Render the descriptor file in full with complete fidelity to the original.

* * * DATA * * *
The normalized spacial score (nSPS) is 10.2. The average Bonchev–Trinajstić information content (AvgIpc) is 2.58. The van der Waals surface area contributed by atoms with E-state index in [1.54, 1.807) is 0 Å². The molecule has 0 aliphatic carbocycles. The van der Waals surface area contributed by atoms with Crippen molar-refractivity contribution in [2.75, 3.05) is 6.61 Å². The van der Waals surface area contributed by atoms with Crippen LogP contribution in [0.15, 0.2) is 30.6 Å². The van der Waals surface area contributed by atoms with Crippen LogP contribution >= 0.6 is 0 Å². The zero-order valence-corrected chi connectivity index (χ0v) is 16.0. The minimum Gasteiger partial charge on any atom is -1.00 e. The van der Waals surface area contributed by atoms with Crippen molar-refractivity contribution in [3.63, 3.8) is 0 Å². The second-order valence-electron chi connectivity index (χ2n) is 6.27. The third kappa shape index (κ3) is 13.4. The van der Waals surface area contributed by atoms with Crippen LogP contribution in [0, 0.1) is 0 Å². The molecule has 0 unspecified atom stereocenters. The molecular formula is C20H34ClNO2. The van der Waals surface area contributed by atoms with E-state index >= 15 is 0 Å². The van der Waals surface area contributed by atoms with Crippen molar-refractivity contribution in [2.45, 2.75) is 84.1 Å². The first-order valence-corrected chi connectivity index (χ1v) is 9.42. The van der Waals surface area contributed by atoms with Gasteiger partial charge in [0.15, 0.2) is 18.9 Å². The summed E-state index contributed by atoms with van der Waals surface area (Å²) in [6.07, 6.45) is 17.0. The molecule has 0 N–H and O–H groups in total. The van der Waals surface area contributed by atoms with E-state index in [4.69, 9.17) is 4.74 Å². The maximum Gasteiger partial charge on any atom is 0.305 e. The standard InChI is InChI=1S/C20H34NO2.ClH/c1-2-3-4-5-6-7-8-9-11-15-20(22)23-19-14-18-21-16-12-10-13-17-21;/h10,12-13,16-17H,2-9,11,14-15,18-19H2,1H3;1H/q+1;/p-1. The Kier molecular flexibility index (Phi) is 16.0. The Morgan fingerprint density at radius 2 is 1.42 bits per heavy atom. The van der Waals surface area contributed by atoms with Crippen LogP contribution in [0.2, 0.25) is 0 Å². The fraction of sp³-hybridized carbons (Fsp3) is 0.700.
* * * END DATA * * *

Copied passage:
The normalized spacial score (nSPS) is 10.2. The average Bonchev–Trinajstić information content (AvgIpc) is 2.58. The van der Waals surface area contributed by atoms with E-state index in [1.54, 1.807) is 0 Å². The molecule has 0 aliphatic carbocycles. The van der Waals surface area contributed by atoms with Crippen molar-refractivity contribution in [2.75, 3.05) is 6.61 Å². The van der Waals surface area contributed by atoms with Crippen LogP contribution in [0.15, 0.2) is 30.6 Å². The van der Waals surface area contributed by atoms with Crippen LogP contribution >= 0.6 is 0 Å². The zero-order valence-corrected chi connectivity index (χ0v) is 16.0. The minimum Gasteiger partial charge on any atom is -1.00 e. The van der Waals surface area contributed by atoms with Crippen molar-refractivity contribution in [3.63, 3.8) is 0 Å². The second-order valence-electron chi connectivity index (χ2n) is 6.27. The third kappa shape index (κ3) is 13.4. The van der Waals surface area contributed by atoms with Crippen LogP contribution in [0, 0.1) is 0 Å². The molecule has 0 unspecified atom stereocenters. The molecular formula is C20H34ClNO2. The van der Waals surface area contributed by atoms with E-state index >= 15 is 0 Å². The van der Waals surface area contributed by atoms with Crippen molar-refractivity contribution in [2.45, 2.75) is 84.1 Å². The first-order valence-corrected chi connectivity index (χ1v) is 9.42. The van der Waals surface area contributed by atoms with Gasteiger partial charge in [0.15, 0.2) is 18.9 Å². The summed E-state index contributed by atoms with van der Waals surface area (Å²) in [6.07, 6.45) is 17.0. The molecule has 0 N–H and O–H groups in total. The van der Waals surface area contributed by atoms with E-state index in [4.69, 9.17) is 4.74 Å². The maximum Gasteiger partial charge on any atom is 0.305 e. The standard InChI is InChI=1S/C20H34NO2.ClH/c1-2-3-4-5-6-7-8-9-11-15-20(22)23-19-14-18-21-16-12-10-13-17-21;/h10,12-13,16-17H,2-9,11,14-15,18-19H2,1H3;1H/q+1;/p-1. The Kier molecular flexibility index (Phi) is 16.0. The Morgan fingerprint density at radius 2 is 1.42 bits per heavy atom. The van der Waals surface area contributed by atoms with Crippen LogP contribution in [0.2, 0.25) is 0 Å². The fraction of sp³-hybridized carbons (Fsp3) is 0.700.